To check your battery-to-frame-to-body ground connections set your voltmeter to 200 OHMS (not 200K ohms) Touch the leads together to check that the meter is working properly (should read 0 ohms) then put one lead on the battery ground post and one on a clean (paint/rust free) spot on the body. You should see zero ohms with a good ground. Anything over .5 ohms and you should check your connections.
leadsled01 is offline   Reply With Quote
Old 02-15-2017, 01:26 PM   #4
Mini-Skoolie
 
Join Date: Apr 2016
Location: New England
Posts: 68
Year: 2003
Coachwork: AmTrans
Chassis: International
Engine: T444E
Quote:
Originally Posted by roach711 View Post
If you'll be charging your house bank with the alternator you'll have to ground to the body/frame or run a negative cable back to the starting batteries. With no alternator charging and all house DC grounds hardwired back to the house bank you could forgo the chassis ground.

Many here have grounded to the metal body. The body & frame will be bonded together with a ground cable. Corroded connections can limit its effectiveness though, so it's a good idea to check and clean up any corroded ground cables/straps you find.

Your 120v AC service should be grounded to the bus also to avoid the dreaded "hot body" condition. Make sure your AC breaker box has separate neutral and ground bus bars and that the panel itself is grounded to the body/frame. The neutral and ground should only be combined back at the shore power panel.

To check your battery-to-frame-to-body ground connections set your voltmeter to 200 OHMS (not 200K ohms) Touch the leads together to check that the meter is working properly (should read 0 ohms) then put one lead on the battery ground post and one on a clean (paint/rust free) spot on the body. You should see zero ohms with a good ground. Anything over .5 ohms and you should check your connections.


Thanks! I won't be charging house bank from alternator so it sounds like no need to ground batteries then.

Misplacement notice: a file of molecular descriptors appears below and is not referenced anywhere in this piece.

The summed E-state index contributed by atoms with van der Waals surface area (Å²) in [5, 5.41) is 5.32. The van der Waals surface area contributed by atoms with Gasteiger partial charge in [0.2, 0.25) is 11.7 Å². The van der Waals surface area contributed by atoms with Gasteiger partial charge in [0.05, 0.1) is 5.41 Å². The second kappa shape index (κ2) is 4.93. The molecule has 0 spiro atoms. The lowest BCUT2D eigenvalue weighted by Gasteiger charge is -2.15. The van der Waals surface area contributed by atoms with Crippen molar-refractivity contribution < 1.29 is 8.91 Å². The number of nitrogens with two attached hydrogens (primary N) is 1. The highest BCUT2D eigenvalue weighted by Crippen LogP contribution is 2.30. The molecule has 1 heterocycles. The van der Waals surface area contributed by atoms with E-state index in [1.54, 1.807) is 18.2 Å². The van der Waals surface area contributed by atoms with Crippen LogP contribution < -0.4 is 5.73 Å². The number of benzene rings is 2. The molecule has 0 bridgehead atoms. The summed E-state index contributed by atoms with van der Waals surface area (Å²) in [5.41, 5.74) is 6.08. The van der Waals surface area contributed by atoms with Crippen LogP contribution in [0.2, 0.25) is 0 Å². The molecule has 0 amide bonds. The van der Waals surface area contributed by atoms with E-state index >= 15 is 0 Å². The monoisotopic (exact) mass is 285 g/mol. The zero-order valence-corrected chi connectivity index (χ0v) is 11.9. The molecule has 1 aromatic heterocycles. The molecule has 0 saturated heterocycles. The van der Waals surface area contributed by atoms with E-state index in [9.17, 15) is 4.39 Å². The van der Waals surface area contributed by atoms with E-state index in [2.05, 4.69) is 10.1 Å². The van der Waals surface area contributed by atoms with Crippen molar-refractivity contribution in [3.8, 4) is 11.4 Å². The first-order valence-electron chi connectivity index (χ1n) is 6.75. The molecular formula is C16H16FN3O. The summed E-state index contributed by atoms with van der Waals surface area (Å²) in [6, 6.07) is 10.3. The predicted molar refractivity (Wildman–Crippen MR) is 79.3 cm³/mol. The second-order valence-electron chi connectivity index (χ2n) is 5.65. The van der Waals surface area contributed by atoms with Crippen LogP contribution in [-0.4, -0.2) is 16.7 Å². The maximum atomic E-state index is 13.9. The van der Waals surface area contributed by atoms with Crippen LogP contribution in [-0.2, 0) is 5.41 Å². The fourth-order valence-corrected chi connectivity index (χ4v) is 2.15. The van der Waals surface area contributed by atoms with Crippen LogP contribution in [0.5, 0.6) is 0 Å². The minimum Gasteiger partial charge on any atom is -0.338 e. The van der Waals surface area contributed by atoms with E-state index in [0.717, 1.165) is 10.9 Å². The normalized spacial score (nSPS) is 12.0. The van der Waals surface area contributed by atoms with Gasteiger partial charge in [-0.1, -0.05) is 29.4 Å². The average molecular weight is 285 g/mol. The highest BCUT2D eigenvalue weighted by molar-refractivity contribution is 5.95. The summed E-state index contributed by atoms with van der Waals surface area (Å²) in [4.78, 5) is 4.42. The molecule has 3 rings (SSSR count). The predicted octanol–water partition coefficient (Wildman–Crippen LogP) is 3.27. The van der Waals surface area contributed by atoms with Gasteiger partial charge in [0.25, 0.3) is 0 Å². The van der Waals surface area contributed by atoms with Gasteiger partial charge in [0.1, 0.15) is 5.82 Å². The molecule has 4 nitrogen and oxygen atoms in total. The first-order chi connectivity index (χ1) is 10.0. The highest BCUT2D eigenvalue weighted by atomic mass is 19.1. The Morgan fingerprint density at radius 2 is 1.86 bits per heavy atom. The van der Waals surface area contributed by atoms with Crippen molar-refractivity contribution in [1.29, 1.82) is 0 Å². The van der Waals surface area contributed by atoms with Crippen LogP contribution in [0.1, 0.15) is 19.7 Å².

As for AC my inverter/charger is equipped with a relay that uses the chassis ground from the inverter when running off batteries, but switches to shore power ground only when plugged in. I was under the impression that the relayed ground from the inverter is the only place I should bond to chassis. This will serve as ground when inverting, and the shore ground should be the only ground when plugged in. If I were to bond AC panel to chassis as well wouldn't that create two separate grounds when plugged into shore power?


Sent from my iPhone using Tapatalk
WhiteWhale is offline   Reply With Quote
Old 02-15-2017, 02:00 PM   #5
Bus Crazy
 
roach711's Avatar
 
Join Date: May 2010
Location: Farmington Hills, Mi (Detroit area)
Posts: 1,557
Year: 2000
Coachwork: Eldorado Aerotech 24'
Chassis: Ford E-450 Cutaway Bus
Engine: 7.3L Powerstroke
Rated Cap: 19
I've never installed an inverter/charger so I'd go with the manufacturer's instructions. That said, I can't imagine how multiple AC grounds would be a problem. The relay may be there to switch between a utility ground and a generator ground. When in doubt a quick call to the manufacturer's tech support should be the final word. In this case, do not rely on my advise.

Remember that an AC ground is a safety circuit only and doesn't normally carry any current. A DC ground is the return circuit. A DC ground has the same purpose as an AC neutral.
__________________
The Roach Motel
roach711 is offline   Reply With Quote
Old 02-15-2017, 02:11 PM   #6
Bus Crazy
 
roach711's Avatar
 
Join Date: May 2010
Location: Farmington Hills, Mi (Detroit area)
Posts: 1,557
Year: 2000
Coachwork: Eldorado Aerotech 24'
Chassis: Ford E-450 Cutaway Bus
Engine: 7.3L Powerstroke
Rated Cap: 19
Leadsled - You're like my nephew who's also an electrician. He knows the subject instinctively but when he tries to explain in mugglespeak it's hard for him. It's like explaining how to walk, he doesn't have to think about it anymore so the words are irrelevant.